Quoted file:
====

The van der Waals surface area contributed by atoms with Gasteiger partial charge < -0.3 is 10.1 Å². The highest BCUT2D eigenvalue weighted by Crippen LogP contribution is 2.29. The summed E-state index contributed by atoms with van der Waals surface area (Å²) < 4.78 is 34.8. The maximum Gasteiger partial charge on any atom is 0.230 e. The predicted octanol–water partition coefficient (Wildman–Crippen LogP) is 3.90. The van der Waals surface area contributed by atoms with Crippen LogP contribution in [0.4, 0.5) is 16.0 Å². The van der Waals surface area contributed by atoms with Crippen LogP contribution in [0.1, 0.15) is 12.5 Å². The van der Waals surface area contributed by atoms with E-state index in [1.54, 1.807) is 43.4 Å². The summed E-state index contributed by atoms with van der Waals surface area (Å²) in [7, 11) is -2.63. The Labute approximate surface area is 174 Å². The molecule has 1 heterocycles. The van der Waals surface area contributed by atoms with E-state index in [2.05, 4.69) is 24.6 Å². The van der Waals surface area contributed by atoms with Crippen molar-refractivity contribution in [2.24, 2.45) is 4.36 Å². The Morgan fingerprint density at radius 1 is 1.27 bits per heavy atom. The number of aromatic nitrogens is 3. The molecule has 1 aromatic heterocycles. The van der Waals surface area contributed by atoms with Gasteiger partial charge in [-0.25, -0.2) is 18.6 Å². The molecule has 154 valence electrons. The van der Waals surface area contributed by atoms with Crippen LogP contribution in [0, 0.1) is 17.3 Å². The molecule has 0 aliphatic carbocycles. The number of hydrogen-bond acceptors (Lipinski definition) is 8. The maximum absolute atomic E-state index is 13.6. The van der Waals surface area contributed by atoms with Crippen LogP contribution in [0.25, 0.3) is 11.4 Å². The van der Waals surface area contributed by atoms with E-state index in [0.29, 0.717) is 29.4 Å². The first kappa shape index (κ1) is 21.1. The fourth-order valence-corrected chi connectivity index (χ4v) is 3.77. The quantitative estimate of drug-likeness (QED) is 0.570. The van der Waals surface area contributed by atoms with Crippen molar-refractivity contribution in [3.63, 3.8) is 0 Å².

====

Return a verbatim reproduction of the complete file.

The van der Waals surface area contributed by atoms with Gasteiger partial charge < -0.3 is 10.1 Å². The highest BCUT2D eigenvalue weighted by Crippen LogP contribution is 2.29. The summed E-state index contributed by atoms with van der Waals surface area (Å²) < 4.78 is 34.8. The maximum Gasteiger partial charge on any atom is 0.230 e. The predicted octanol–water partition coefficient (Wildman–Crippen LogP) is 3.90. The van der Waals surface area contributed by atoms with Crippen LogP contribution in [0.4, 0.5) is 16.0 Å². The van der Waals surface area contributed by atoms with Crippen LogP contribution in [0.1, 0.15) is 12.5 Å². The van der Waals surface area contributed by atoms with E-state index in [1.54, 1.807) is 43.4 Å². The summed E-state index contributed by atoms with van der Waals surface area (Å²) in [7, 11) is -2.63. The Labute approximate surface area is 174 Å². The molecule has 1 heterocycles. The van der Waals surface area contributed by atoms with E-state index in [2.05, 4.69) is 24.6 Å². The van der Waals surface area contributed by atoms with Crippen molar-refractivity contribution in [2.24, 2.45) is 4.36 Å². The Morgan fingerprint density at radius 1 is 1.27 bits per heavy atom. The number of aromatic nitrogens is 3. The molecule has 1 aromatic heterocycles. The van der Waals surface area contributed by atoms with Gasteiger partial charge in [-0.25, -0.2) is 18.6 Å². The molecule has 154 valence electrons. The van der Waals surface area contributed by atoms with Crippen LogP contribution in [0, 0.1) is 17.3 Å². The molecule has 0 aliphatic carbocycles. The number of hydrogen-bond acceptors (Lipinski definition) is 8. The maximum absolute atomic E-state index is 13.6. The van der Waals surface area contributed by atoms with Crippen LogP contribution in [0.25, 0.3) is 11.4 Å². The van der Waals surface area contributed by atoms with E-state index in [0.29, 0.717) is 29.4 Å². The first kappa shape index (κ1) is 21.1. The fourth-order valence-corrected chi connectivity index (χ4v) is 3.77. The quantitative estimate of drug-likeness (QED) is 0.570. The van der Waals surface area contributed by atoms with Crippen molar-refractivity contribution in [3.63, 3.8) is 0 Å².